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Ukraine needs a new Berlin airlift

The Allies beat a Russian blockade in 1948. Now it is incumbent on Germany to help lead a new wave of aid

German children cheer a US cargo plane as it flies over West Berlin in 1948. Photo: Bettmann

Volodymyr Zelensky knows how to press historical buttons. When addressing the US Congress, the Ukrainian president referred to Pearl Harbor and 9/11. When talking to the House of Commons, he inevitably invoked Winston Churchill. He even summons “what if?” moments, asking the Canadian parliament to envisage bombs falling on the cities of Toronto and Vancouver.

Of course, when it came to the Germans – the country he is most frustrated with – he talked of the second world war. And the Berlin Wall, repeatedly.

His most intriguing reference was to the Soviets’ blockade of the western half of the city and the Allied airlift that relieved it.

CARE welfare parcels are unloaded at a Berlin warehouse on May 18. Photos: Keystone; H William Tetlow/FPG/Hulton/Getty

For Zelensky to succeed in repelling this next phase of his country’s invasion, Ukraine will need not only new weapons but new supplies of food, medicines and other humanitarian aid. Think Berlin 1948, think Mariupol, Kharkiv and other Ukrainian cities now.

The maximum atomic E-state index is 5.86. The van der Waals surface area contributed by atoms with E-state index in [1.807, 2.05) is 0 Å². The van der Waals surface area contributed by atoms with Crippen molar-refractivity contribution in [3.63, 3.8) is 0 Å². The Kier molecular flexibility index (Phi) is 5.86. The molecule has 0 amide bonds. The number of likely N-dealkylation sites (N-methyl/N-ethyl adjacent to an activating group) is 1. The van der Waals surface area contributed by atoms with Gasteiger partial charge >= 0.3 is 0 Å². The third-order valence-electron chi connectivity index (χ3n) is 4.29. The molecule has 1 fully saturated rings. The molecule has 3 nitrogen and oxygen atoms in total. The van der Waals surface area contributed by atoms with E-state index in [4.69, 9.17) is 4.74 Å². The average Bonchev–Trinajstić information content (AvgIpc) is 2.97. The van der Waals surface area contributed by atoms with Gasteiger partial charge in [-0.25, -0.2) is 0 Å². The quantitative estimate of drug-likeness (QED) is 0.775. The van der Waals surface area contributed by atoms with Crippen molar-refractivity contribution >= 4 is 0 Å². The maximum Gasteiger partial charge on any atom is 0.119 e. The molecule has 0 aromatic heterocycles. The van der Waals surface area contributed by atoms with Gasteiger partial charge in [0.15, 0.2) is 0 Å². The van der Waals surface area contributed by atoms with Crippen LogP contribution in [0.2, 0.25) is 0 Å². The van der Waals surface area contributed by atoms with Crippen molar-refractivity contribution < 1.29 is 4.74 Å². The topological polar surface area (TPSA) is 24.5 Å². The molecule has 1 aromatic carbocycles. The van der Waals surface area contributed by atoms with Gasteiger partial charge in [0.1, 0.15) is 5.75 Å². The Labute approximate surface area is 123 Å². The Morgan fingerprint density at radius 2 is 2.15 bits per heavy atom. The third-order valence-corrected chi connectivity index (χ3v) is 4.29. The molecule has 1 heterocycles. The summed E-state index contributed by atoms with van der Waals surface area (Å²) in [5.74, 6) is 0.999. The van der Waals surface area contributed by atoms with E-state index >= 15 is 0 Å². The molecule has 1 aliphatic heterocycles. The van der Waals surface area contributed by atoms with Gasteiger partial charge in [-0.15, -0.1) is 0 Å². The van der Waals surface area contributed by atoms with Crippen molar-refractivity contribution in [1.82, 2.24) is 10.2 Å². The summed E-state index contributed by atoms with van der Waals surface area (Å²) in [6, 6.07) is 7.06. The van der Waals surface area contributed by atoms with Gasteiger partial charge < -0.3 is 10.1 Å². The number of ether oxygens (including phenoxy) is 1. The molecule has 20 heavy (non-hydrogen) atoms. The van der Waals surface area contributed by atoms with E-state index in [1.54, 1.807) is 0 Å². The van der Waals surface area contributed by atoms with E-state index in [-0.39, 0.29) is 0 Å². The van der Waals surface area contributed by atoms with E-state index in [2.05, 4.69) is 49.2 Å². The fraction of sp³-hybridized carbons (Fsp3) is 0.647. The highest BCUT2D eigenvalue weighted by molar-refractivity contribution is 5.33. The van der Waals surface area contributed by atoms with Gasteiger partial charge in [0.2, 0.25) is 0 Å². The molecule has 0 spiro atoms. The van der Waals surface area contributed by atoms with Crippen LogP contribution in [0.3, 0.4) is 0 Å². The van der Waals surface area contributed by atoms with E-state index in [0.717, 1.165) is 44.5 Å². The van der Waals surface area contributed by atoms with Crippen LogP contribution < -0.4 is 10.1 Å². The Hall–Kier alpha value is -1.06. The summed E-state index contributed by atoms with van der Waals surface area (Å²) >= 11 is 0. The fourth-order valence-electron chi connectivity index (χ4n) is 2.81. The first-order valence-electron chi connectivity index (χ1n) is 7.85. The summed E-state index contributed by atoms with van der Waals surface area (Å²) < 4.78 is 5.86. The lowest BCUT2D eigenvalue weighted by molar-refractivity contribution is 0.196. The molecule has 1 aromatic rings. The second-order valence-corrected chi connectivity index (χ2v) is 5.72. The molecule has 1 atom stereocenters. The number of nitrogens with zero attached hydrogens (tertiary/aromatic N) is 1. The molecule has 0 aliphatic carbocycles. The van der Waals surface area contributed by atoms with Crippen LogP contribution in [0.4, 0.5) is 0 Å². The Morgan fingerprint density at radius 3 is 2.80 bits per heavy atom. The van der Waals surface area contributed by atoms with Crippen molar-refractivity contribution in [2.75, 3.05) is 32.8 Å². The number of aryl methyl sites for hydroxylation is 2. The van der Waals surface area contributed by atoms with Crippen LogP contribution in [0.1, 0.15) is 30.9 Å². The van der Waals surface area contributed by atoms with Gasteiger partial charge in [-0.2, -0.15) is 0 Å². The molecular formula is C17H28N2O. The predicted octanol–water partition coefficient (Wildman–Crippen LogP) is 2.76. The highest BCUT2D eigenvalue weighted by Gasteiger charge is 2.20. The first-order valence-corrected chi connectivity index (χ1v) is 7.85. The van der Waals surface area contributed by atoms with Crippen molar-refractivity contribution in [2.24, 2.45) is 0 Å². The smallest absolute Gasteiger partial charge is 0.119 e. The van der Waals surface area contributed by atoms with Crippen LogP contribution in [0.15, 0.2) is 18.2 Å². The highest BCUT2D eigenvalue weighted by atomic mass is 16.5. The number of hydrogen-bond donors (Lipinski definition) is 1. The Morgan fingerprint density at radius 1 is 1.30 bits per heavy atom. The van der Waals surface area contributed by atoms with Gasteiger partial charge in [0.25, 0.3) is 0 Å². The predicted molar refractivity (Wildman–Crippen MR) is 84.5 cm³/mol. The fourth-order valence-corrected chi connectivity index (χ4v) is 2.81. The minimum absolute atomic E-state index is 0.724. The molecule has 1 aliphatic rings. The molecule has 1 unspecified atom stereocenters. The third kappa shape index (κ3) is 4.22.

As the division of Germany was being formalised, three years after Hitler’s capitulation, the Americans, helped by the British and the French, came to the aid of a surrounded enclave. They did so in the full knowledge that it could lead to a further war, possibly a nuclear one, but they felt they had no choice. Had they done nothing, West Berlin would have been starved into submission. It would eventually have folded into the Kremlin’s orbit.

The Warsaw Pact would not have had a very public hole in its heart, advertising liberal democracy. Then what? One of the many great counter-factual questions of 20th-century history.